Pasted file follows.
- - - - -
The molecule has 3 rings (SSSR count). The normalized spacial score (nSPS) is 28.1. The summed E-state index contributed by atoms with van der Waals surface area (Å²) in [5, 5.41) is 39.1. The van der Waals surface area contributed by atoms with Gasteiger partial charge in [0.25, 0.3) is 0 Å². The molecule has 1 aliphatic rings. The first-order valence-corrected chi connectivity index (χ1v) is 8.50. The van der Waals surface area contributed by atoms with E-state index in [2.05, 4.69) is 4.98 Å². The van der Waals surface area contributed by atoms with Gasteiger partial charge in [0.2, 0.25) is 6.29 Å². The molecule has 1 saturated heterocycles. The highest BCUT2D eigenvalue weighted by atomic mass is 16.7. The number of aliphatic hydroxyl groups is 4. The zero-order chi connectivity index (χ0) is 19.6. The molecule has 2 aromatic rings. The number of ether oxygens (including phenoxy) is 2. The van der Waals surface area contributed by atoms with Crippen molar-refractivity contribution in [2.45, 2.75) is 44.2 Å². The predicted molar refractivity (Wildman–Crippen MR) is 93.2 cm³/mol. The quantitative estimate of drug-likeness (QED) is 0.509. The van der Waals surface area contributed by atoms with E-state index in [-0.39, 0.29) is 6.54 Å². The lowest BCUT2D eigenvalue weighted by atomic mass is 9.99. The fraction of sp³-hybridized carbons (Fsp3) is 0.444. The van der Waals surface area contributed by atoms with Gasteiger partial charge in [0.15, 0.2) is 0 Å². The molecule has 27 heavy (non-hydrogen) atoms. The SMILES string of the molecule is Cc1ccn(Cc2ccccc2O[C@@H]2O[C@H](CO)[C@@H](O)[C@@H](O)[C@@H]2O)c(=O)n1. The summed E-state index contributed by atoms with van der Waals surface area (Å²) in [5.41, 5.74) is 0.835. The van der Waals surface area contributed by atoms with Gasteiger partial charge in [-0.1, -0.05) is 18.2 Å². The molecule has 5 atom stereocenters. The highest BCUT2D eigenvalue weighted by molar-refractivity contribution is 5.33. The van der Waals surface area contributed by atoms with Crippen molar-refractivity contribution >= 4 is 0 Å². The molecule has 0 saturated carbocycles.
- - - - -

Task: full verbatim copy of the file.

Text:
The molecule has 3 rings (SSSR count). The normalized spacial score (nSPS) is 28.1. The summed E-state index contributed by atoms with van der Waals surface area (Å²) in [5, 5.41) is 39.1. The van der Waals surface area contributed by atoms with Gasteiger partial charge in [0.25, 0.3) is 0 Å². The molecule has 1 aliphatic rings. The first-order valence-corrected chi connectivity index (χ1v) is 8.50. The van der Waals surface area contributed by atoms with E-state index in [2.05, 4.69) is 4.98 Å². The van der Waals surface area contributed by atoms with Gasteiger partial charge in [0.2, 0.25) is 6.29 Å². The molecule has 1 saturated heterocycles. The highest BCUT2D eigenvalue weighted by atomic mass is 16.7. The number of aliphatic hydroxyl groups is 4. The zero-order chi connectivity index (χ0) is 19.6. The molecule has 2 aromatic rings. The number of ether oxygens (including phenoxy) is 2. The van der Waals surface area contributed by atoms with Crippen molar-refractivity contribution in [2.45, 2.75) is 44.2 Å². The predicted molar refractivity (Wildman–Crippen MR) is 93.2 cm³/mol. The quantitative estimate of drug-likeness (QED) is 0.509. The van der Waals surface area contributed by atoms with E-state index in [-0.39, 0.29) is 6.54 Å². The lowest BCUT2D eigenvalue weighted by atomic mass is 9.99. The fraction of sp³-hybridized carbons (Fsp3) is 0.444. The van der Waals surface area contributed by atoms with Gasteiger partial charge in [0.15, 0.2) is 0 Å². The molecule has 27 heavy (non-hydrogen) atoms. The SMILES string of the molecule is Cc1ccn(Cc2ccccc2O[C@@H]2O[C@H](CO)[C@@H](O)[C@@H](O)[C@@H]2O)c(=O)n1. The summed E-state index contributed by atoms with van der Waals surface area (Å²) in [5.41, 5.74) is 0.835. The van der Waals surface area contributed by atoms with Gasteiger partial charge in [-0.1, -0.05) is 18.2 Å². The molecule has 5 atom stereocenters. The highest BCUT2D eigenvalue weighted by molar-refractivity contribution is 5.33. The van der Waals surface area contributed by atoms with Crippen molar-refractivity contribution >= 4 is 0 Å². The molecule has 0 saturated carbocycles.